The Good News About Death – The Last Word

Grace Lindvall
(Ephesians 1: 15-23)

Our second scripture reading this morning comes from Paul’s letter to the church at Ephesus, a small 6-chapter long book in the Bible called Ephesians. Our passage comes from the first chapter of Paul’s letter which in its first few chapters centers on who Christ is and what it means to us as Christians. As you hear this scripture read, I encourage you to let the words pour over you as a hymn of praise and a prayer for you as God’s people. Listen now for God’s word to us this morning from Ephesians 1:15-23.

Ephesians 1:15-23

Will you pray with me? Holy God, you are God above all else, this morning we ask that through your word spoken and proclaimed we might come to that realization anew, that the knowledge and trust of you may renew and refresh our Spirits for our lives lived in this world. Lord, be with us now, that your words may enlighten and refresh our Spirits and our lives. Lord may the words of my mout h and the meditations of all our hearts be pleasing to you, O Lord our Rock and our Redeemer. Amen.

Between the first and second world wars, in 1925, when the world was still grieving from the tragedy, terror and losses experienced in the first world war, the world began clamoring and forces began aligning for the second World War. Powers of authority in Mexico and Europe were secularizing and minimizing the relevance and influence of the church. In this year the church decided to make a bold statement and begin the tradition of Christ the King Sunday in our liturgical year. The church made a powerful statement to all the powers that were threatening and terrorizing that in all things, Christ is King.

Now, this may seem to be a rudimentary statement, we’ve grown quite accustomed to this phrase from various hymns, prayers, and images of Christ enthroned in renaissance art. But it is in fact a bold proclamation. A statement that ought to take our breath away.

The church in which Paul writes his letter to, the people of Ephesus in Asia Minor would have known how bold a statement Paul was making when he wrote this letter to them. As Paul writes in verse 21 of the passage which we just read, Christ is far above all rule and authority and power and dominion, and above every name that is named, not only in this age but also in the age to come.” This statement would have been widely controversial, it says that the church and Christians of Asia Minor serve, fear, and ultimately bow down to the power and authority not of the political ruler Cesar, but instead bow down to the power and authority of Jesus Christ.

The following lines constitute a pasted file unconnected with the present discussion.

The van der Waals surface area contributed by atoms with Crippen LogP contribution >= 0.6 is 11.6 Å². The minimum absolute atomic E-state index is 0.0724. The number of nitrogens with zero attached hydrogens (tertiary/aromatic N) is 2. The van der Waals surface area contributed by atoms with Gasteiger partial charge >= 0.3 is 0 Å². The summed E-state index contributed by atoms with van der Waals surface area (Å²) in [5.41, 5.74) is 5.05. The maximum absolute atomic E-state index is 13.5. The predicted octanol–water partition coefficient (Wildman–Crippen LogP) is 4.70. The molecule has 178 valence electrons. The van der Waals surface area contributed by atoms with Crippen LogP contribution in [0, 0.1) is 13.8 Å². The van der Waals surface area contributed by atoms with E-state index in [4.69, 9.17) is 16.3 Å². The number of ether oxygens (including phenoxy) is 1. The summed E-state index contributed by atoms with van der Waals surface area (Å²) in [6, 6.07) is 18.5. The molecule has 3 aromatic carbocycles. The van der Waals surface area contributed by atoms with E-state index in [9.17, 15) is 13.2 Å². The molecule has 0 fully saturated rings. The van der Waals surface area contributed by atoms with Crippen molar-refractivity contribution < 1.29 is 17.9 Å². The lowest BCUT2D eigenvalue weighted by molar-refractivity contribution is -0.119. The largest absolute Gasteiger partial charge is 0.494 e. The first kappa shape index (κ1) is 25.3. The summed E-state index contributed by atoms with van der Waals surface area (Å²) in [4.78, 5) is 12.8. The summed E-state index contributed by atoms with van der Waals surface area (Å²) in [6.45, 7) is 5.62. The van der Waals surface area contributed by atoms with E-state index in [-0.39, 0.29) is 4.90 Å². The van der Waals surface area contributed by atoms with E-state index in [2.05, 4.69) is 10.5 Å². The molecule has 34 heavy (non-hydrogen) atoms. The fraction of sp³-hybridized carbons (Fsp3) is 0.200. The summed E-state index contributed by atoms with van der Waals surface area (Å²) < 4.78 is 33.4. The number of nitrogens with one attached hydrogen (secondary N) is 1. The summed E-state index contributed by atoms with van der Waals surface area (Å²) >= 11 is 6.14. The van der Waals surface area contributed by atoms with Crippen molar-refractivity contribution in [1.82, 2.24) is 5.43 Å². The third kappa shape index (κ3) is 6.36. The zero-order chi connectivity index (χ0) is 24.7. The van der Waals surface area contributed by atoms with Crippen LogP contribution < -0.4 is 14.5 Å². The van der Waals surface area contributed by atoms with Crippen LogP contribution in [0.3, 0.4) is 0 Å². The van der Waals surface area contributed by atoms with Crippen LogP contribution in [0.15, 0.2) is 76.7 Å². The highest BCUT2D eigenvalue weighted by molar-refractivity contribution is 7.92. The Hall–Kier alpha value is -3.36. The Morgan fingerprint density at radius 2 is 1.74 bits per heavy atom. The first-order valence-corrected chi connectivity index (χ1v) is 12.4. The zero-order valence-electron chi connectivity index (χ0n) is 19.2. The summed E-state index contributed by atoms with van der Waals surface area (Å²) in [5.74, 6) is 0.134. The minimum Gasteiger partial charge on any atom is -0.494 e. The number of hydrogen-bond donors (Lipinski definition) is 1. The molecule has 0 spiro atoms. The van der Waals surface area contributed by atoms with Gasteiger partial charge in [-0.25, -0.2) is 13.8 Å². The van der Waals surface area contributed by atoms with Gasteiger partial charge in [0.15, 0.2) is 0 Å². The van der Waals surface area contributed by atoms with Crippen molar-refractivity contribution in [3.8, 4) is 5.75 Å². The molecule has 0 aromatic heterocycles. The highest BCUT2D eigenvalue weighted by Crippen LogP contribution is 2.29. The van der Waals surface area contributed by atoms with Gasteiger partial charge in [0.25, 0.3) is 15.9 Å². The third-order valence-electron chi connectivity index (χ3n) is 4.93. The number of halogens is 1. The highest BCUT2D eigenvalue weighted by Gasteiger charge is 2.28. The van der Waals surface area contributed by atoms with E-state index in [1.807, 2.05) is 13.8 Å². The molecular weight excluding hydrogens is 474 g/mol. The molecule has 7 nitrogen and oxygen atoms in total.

The Christians receiving this letter recognize the bold statement that they are making by confessing Jesus as Lord, and by claiming their allegiance to Jesus, not to Cesar. A statement that placed them in the religious minority and would have made them targets for persecution. So, it is indeed a bold statement, a statement that ought to take our breath away, and yet too a statement of hope and joy.

United Methodist pastor Brian Erickson describes Christ the King Sunday by saying, “Today we proclaim to the world that Christ is the firstborn of all creation, the one for whom the angels sang, the one through whom all that came to be. But in giving Christ the last word, we declare that in the here and now, Christ is our King.”

On this Christ the King Sunday we remember anew that bold and holy proclamation that Christ is the King. To say it with confidence and to say it to refresh and renew our Spirits anew as Christians.

Of course, Christ is King every other day of the year as well every other Sunday – and on Fridays and Saturdays, and even on Mondays. On Christ the King Sunday however, we boldly proclaim it and we gratefully remember it. For we so need the knowledge and reminder of this holy of truths.

On this Christ the King Sunday as we make the bold statement, “Christ is King,” might we remember and proclaim just exactly what that means, just how wonderful that is?

For Christ is King over all things, all fear, all powers that threaten, all faulty ideologies, and over all the false idols we often proclaim. Christ is King over these things which have withered and faded, these things which falter and misstep, these things which hurt and destroy, Christ is King over all these things.

Paul’s prayer for these Christians and for us, as Christians, brings to question, what false ideologies or faulty idols have we placed our trust in? What subpar idols have we bowed down our authority?